An industry leader in gold mining, Goldcorp (NYSE:GG) recently reported its first-quarter earnings. Blowing away analysts' expectations by $0.11, the company reported earnings of $0.20 per share. But there's much more to a company's quarterly performance than just one number, so let's dig in and take a closer look at how the company fared in its first quarter.

Making a big production of lower production

Investors were probably impressed with Goldcorp's earnings figures, but that may not have stopped them from doing a double-take at the company's gold production of 655,000 ounces for Q1 -- a 16.5% year-over-year decrease. The decline in production, primarily, was attributed to lower grade and lower ore mined and milled at the Red Lake mine in Canada, but management reported that higher production at Penasquito mitigated the overall decrease.

A gold nugget is held between a thumb and forefinger.

Image source: Getty Images.

Although the gold production figure may seem disconcerting, it's important to recognize that the figure was in line with management's estimates. During an investor presentation in January, the company forecast gold production to total 2.5 million ounces in fiscal 2017; moreover, management reaffirmed this estimate during the earnings presentation. The importance of management's reaffirming this figure transcends the current fiscal year. It's an auspicious sign that the company is progressing toward achieving its five-year goal of achieving annual gold production of approximately 3 million ounces in 2021.

More notable than the company's gold output, perhaps, was its zinc production, which rose 13.5% year over year. Although the company's bread and butter is the sale of gold, the sale of zinc is not something to disregard. Management reported that the 7% year-over-year decline in revenue was largely due to lower gold and silver sales -- 18% and 11%, respectively -- however, the top-line decrease was offset by a 21% rise in zinc sales.

Keeping costs in check

Arguably, one of the more lustrous figures revealed in the company's Q1 earnings report was all-in sustaining costs (AISC): $800 per gold ounce, a 4.3% reduction over the same period last year.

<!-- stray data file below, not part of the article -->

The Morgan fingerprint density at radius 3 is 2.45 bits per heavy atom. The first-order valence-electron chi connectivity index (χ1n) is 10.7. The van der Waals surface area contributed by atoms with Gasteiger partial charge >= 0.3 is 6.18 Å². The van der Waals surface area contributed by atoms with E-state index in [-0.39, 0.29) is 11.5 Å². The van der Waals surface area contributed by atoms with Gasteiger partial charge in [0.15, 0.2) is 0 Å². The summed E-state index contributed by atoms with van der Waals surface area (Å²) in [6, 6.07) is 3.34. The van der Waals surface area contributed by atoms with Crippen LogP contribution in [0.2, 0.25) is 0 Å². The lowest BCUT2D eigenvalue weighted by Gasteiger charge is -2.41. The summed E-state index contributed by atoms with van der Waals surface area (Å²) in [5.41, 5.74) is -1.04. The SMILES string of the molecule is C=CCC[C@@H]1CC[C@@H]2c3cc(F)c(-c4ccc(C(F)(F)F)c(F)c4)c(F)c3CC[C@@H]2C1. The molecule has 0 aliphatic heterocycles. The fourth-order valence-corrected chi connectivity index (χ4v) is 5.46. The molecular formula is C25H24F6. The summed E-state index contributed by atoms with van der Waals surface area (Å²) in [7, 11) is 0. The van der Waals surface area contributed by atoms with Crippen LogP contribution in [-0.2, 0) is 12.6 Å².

Small gold nuggets lie beside a gold bar.

Image source: Getty Images.

According to management, the improvement resulted from several factors; for example, lower sustaining capital expenditures, administrative expenses, and lower production costs all contributed to the reduction.

But the greatest factor -- favorably affecting AISC by $100 per ounce -- was "higher realized by-product prices, primarily at Penasquito," according to the company's first-quarter report. And what mineral, besides gold, is produced at Penasquito, you ask? It's good ol' zinc. So yet again we see how favorably this mineral affected the company's earnings.

During its presentation, management reaffirmed its forecast for AISC in fiscal 2017 for between $808 and $893 per gold ounce. Like the reaffirmed gold production estimate for fiscal 2017, the reaffirmed AISC range suggests that the company is effectively executing its five-year strategy to grow net asset value per share. By 2021, management expects to reduce AISC about 20% -- to $700 per gold ounce -- from the $850 in AISC it anticipates in fiscal 2017.

Hitting the target

Besides increasing gold production 20% and reducing AISC 20% by 2021 to grow net asset value per share, management has set the shorter-term goal of of identifying $250 million in annual sustainable efficiencies that are to be implemented by 2018. As of Q4 2016, Goldcorp had identified 60% of the $250 million target, and during its Q1 earnings report, it reported that it had identified the remaining 40%. Furthermore, management expects 40% of the savings to be fully realized by the end of 2017.

The company's mines in Latin America are the greatest source of the identified efficiencies; Penasquito, in Mexico, and Cerro Negro, in Argentina, are expected to account for $55 million and $65 million in annual sustained efficiencies, respectively. Porcupine, located in Ontario, and the other Canadian mines are expected to account for $35 million and $40 million in annual sustained efficiencies, respectively.

Though the program has not fully been implemented, it is already affecting growth in the company's operational cash flow. For example, in the first quarter of 2016, Goldcorp reported operational cash flow of $227 million -- a whopping 285% increase over the $59 million it reported in Q1 2016. Illustrating how pleased it is with the early identification of the efficiencies, management stated that it expects to increase the target in 2019 and beyond.

Investor takeaway

Growing its operational cash flow and meeting expectations in terms of gold production and cost-reductions are two reasons that indicate the company enjoyed a successful start to the new year. But it seems that a theme that emerged from the earnings report was that investors shouldn't underestimate the value zinc provides to the company.

Moving forward, investors, of course, should monitor the company's progress in executing its three-pronged strategy -- growing gold production, decreasing costs, and growing gold reserves -- to increase net asset value per share, but they should certainly keep an eye on the contributions zinc is making to the company's top and bottom lines.   

Scott Levine has no position in any stocks mentioned. The Motley Fool has no position in any of the stocks mentioned. The Motley Fool has a disclosure policy.